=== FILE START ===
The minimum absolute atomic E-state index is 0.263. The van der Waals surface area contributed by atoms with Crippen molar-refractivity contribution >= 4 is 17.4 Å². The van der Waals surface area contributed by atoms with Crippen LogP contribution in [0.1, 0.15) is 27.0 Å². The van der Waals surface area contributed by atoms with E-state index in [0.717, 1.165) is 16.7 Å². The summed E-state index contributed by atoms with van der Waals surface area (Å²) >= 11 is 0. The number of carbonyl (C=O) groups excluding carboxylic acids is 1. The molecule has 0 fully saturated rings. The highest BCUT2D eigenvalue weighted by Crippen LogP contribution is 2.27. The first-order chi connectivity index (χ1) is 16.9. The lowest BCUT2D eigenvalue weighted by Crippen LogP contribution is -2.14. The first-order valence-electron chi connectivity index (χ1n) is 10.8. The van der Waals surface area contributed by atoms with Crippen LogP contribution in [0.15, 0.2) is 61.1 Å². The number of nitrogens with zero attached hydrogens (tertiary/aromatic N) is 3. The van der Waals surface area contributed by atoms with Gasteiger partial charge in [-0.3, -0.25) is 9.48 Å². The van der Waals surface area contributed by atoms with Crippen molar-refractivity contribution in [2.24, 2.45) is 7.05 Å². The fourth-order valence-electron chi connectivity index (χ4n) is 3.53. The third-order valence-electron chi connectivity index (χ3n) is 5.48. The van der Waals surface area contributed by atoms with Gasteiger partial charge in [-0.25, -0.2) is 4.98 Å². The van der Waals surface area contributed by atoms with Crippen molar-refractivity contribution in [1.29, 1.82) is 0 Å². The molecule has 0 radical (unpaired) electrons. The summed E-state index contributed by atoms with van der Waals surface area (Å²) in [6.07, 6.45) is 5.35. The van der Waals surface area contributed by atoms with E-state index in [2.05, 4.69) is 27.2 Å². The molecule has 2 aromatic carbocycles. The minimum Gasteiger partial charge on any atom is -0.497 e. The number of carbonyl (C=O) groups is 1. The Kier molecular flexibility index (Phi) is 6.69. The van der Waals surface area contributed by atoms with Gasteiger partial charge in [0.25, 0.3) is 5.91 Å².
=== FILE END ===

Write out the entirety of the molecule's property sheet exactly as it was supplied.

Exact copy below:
The minimum absolute atomic E-state index is 0.263. The van der Waals surface area contributed by atoms with Crippen molar-refractivity contribution >= 4 is 17.4 Å². The van der Waals surface area contributed by atoms with Crippen LogP contribution in [0.1, 0.15) is 27.0 Å². The van der Waals surface area contributed by atoms with E-state index in [0.717, 1.165) is 16.7 Å². The summed E-state index contributed by atoms with van der Waals surface area (Å²) >= 11 is 0. The number of carbonyl (C=O) groups excluding carboxylic acids is 1. The molecule has 0 fully saturated rings. The highest BCUT2D eigenvalue weighted by Crippen LogP contribution is 2.27. The first-order chi connectivity index (χ1) is 16.9. The lowest BCUT2D eigenvalue weighted by Crippen LogP contribution is -2.14. The first-order valence-electron chi connectivity index (χ1n) is 10.8. The van der Waals surface area contributed by atoms with Crippen LogP contribution in [0.15, 0.2) is 61.1 Å². The number of nitrogens with zero attached hydrogens (tertiary/aromatic N) is 3. The van der Waals surface area contributed by atoms with Gasteiger partial charge in [-0.3, -0.25) is 9.48 Å². The van der Waals surface area contributed by atoms with Crippen molar-refractivity contribution in [2.24, 2.45) is 7.05 Å². The fourth-order valence-electron chi connectivity index (χ4n) is 3.53. The third-order valence-electron chi connectivity index (χ3n) is 5.48. The van der Waals surface area contributed by atoms with Gasteiger partial charge in [-0.25, -0.2) is 4.98 Å². The van der Waals surface area contributed by atoms with Crippen molar-refractivity contribution in [1.29, 1.82) is 0 Å². The molecule has 0 radical (unpaired) electrons. The summed E-state index contributed by atoms with van der Waals surface area (Å²) in [6.07, 6.45) is 5.35. The van der Waals surface area contributed by atoms with E-state index in [2.05, 4.69) is 27.2 Å². The molecule has 2 aromatic carbocycles. The minimum Gasteiger partial charge on any atom is -0.497 e. The number of carbonyl (C=O) groups is 1. The Kier molecular flexibility index (Phi) is 6.69. The van der Waals surface area contributed by atoms with Gasteiger partial charge in [0.25, 0.3) is 5.91 Å².